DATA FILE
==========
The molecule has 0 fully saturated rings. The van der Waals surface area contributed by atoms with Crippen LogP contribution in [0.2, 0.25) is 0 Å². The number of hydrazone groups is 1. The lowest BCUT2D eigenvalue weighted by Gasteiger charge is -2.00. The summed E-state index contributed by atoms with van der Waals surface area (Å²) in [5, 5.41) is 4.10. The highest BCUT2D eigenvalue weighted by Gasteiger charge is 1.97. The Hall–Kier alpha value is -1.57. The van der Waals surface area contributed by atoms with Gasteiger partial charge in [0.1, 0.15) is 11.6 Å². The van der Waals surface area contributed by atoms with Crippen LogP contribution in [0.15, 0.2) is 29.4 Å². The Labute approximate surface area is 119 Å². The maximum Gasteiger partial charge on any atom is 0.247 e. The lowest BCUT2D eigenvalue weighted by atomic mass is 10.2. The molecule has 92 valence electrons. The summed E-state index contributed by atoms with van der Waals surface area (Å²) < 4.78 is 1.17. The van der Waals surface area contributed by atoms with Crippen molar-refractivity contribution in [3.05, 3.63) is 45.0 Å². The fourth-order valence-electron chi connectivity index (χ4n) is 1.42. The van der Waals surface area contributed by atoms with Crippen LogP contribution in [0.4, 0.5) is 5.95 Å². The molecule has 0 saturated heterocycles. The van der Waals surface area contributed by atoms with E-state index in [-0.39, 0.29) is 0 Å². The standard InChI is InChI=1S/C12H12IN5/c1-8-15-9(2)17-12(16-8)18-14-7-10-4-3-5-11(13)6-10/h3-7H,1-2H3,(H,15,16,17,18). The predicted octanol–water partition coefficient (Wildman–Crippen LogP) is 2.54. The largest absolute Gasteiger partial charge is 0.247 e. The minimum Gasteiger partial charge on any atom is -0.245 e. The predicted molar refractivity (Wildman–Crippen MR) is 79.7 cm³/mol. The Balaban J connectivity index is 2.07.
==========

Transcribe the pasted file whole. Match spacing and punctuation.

The molecule has 0 fully saturated rings. The van der Waals surface area contributed by atoms with Crippen LogP contribution in [0.2, 0.25) is 0 Å². The number of hydrazone groups is 1. The lowest BCUT2D eigenvalue weighted by Gasteiger charge is -2.00. The summed E-state index contributed by atoms with van der Waals surface area (Å²) in [5, 5.41) is 4.10. The highest BCUT2D eigenvalue weighted by Gasteiger charge is 1.97. The Hall–Kier alpha value is -1.57. The van der Waals surface area contributed by atoms with Gasteiger partial charge in [0.1, 0.15) is 11.6 Å². The van der Waals surface area contributed by atoms with Crippen LogP contribution in [0.15, 0.2) is 29.4 Å². The Labute approximate surface area is 119 Å². The maximum Gasteiger partial charge on any atom is 0.247 e. The lowest BCUT2D eigenvalue weighted by atomic mass is 10.2. The molecule has 92 valence electrons. The summed E-state index contributed by atoms with van der Waals surface area (Å²) < 4.78 is 1.17. The van der Waals surface area contributed by atoms with Crippen molar-refractivity contribution in [3.05, 3.63) is 45.0 Å². The fourth-order valence-electron chi connectivity index (χ4n) is 1.42. The van der Waals surface area contributed by atoms with Crippen LogP contribution in [0.4, 0.5) is 5.95 Å². The molecule has 0 saturated heterocycles. The van der Waals surface area contributed by atoms with E-state index in [-0.39, 0.29) is 0 Å². The standard InChI is InChI=1S/C12H12IN5/c1-8-15-9(2)17-12(16-8)18-14-7-10-4-3-5-11(13)6-10/h3-7H,1-2H3,(H,15,16,17,18). The predicted octanol–water partition coefficient (Wildman–Crippen LogP) is 2.54. The largest absolute Gasteiger partial charge is 0.247 e. The minimum Gasteiger partial charge on any atom is -0.245 e. The predicted molar refractivity (Wildman–Crippen MR) is 79.7 cm³/mol. The Balaban J connectivity index is 2.07.